Create a two minute video of yourself training. Post this video on YouTube (PRO TIP: use your name in your username – it’s easier for coaches to remember if it’s as close as possible to your name) and send the link to college coaches and programs that interest you. Write a short note introducing yourself, provide the link and thank them for their time. Coaches watch these videos that come pouring in and many will watch the entire thing if done right. It should not be longer than 3-4 minutes.


Video outline:

  • Say your name, age and school in front of the camera. Speak clearly, look the camera in the eye and show the viewer that you are comfortable and confident.
  • Hitter: 15 swings in the cage (10 from open camera angle, 3 from behind hitter and two from behind the screen).
  • Infielder: 12 groundballs – 4 at you, 3 backhand, 3 forehand and 2 slow rollers. Combination of throwing to 1B and “turning two.” For first basemen, combination of throwing to 2B, throwing home and one or two throws across the diamond to 3B.
  • Outfielder: 5 fly balls (get behind the ball, throw to 2B and home) and 4 groundballs (2 at you, 1 forehand/spin, 1 backhand) with throws.
  • Catcher: Have someone video you from the front while receiving 5 balls from a bullpen session. Make 5 throws to 2B (two with camera right behind catcher, 3 with camera zoomed in on catcher and behind 2B so viewer can time the throw). Block 3 balls in the dirt and make 2 throws to 2B and 1 to 3B. This should all be done on regulation bases.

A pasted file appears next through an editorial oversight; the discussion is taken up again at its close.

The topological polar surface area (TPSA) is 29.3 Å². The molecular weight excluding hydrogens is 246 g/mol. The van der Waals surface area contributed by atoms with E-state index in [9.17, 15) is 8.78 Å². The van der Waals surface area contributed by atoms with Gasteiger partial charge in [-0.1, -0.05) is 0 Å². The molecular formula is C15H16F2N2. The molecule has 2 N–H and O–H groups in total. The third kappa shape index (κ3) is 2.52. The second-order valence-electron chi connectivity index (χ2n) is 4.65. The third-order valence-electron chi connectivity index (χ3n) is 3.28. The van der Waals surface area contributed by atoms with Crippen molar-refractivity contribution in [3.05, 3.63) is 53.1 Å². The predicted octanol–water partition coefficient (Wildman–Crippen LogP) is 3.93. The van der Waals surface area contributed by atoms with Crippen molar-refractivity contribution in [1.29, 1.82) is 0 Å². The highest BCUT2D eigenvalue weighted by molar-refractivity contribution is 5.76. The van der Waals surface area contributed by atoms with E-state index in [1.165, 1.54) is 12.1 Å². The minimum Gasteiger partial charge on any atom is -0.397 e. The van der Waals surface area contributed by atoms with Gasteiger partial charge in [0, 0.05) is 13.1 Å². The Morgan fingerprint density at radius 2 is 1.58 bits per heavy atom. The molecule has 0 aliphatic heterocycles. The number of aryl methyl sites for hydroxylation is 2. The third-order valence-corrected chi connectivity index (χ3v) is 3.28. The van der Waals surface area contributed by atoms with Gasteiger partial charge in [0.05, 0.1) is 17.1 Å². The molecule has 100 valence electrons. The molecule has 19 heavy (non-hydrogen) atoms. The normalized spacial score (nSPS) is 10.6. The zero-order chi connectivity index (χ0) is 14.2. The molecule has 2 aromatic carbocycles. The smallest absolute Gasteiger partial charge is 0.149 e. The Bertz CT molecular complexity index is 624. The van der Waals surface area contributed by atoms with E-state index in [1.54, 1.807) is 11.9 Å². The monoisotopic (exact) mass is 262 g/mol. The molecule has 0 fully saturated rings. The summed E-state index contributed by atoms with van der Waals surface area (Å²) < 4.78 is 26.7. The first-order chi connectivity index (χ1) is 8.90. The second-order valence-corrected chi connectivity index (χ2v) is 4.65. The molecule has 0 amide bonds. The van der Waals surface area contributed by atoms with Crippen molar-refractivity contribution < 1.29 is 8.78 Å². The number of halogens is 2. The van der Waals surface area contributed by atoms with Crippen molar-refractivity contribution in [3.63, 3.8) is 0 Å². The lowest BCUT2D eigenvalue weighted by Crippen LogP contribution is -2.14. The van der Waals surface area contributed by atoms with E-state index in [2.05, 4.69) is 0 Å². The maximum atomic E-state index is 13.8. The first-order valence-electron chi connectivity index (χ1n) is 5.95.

• Pitchers: Capture 20 pitch bullpen. Throw 5 of each of your pitches, indicating before each one which pitch is coming. Camera should be behind pitcher, offset to arm side for 15. Five should come from behind catcher/backstop.
  • Include your email, graduation year and name on-screen at the end of the video.

Summer –

Continue to play with your travel ball team, and start thinking about finding showcases where you’ll have access to the schools in which you’re interested. This is an important summer to continue to improve as a player and also start gaining exposure to college coaches.



Junior year is often seen as the toughest year of high school from an academic perspective, and a time when it all seems to come to a head. Traditionally, it’s the time for more advanced classes, more standardized tests, more pressure in the looming college process – and less sleep. You may be involved in leadership roles in some of your extracurricular activities – it’s important to remember that these take time, and to dedicate your time to those leadership positions that you’re most passionate about. It’s more important to be fully engaged in fewer activities than have less significant roles and spread yourself too thin. It’s tough to achieve your best – on the field or in the classroom – if you’re trying to focus on 100 things, and the benefit of healthy sleep can’t be overstated.